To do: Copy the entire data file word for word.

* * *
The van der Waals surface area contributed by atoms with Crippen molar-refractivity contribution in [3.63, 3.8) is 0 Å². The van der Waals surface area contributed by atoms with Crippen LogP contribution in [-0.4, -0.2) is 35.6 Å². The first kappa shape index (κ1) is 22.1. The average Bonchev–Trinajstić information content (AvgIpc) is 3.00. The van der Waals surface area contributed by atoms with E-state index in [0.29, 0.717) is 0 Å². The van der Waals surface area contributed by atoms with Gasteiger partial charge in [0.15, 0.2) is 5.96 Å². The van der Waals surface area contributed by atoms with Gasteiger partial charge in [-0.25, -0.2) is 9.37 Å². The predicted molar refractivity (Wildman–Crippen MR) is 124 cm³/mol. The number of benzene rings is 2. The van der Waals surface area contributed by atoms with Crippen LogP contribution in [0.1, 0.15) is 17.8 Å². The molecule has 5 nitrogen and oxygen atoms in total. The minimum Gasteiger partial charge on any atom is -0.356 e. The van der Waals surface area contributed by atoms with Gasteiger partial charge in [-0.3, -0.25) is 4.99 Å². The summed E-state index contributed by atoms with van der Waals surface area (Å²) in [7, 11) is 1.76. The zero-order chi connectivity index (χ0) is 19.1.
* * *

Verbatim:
The van der Waals surface area contributed by atoms with Crippen molar-refractivity contribution in [3.63, 3.8) is 0 Å². The van der Waals surface area contributed by atoms with Crippen LogP contribution in [-0.4, -0.2) is 35.6 Å². The first kappa shape index (κ1) is 22.1. The average Bonchev–Trinajstić information content (AvgIpc) is 3.00. The van der Waals surface area contributed by atoms with E-state index in [0.29, 0.717) is 0 Å². The van der Waals surface area contributed by atoms with Gasteiger partial charge in [0.15, 0.2) is 5.96 Å². The van der Waals surface area contributed by atoms with Gasteiger partial charge in [-0.25, -0.2) is 9.37 Å². The predicted molar refractivity (Wildman–Crippen MR) is 124 cm³/mol. The number of benzene rings is 2. The van der Waals surface area contributed by atoms with Crippen LogP contribution in [0.1, 0.15) is 17.8 Å². The molecule has 5 nitrogen and oxygen atoms in total. The minimum Gasteiger partial charge on any atom is -0.356 e. The van der Waals surface area contributed by atoms with Gasteiger partial charge in [-0.3, -0.25) is 4.99 Å². The summed E-state index contributed by atoms with van der Waals surface area (Å²) in [7, 11) is 1.76. The zero-order chi connectivity index (χ0) is 19.1.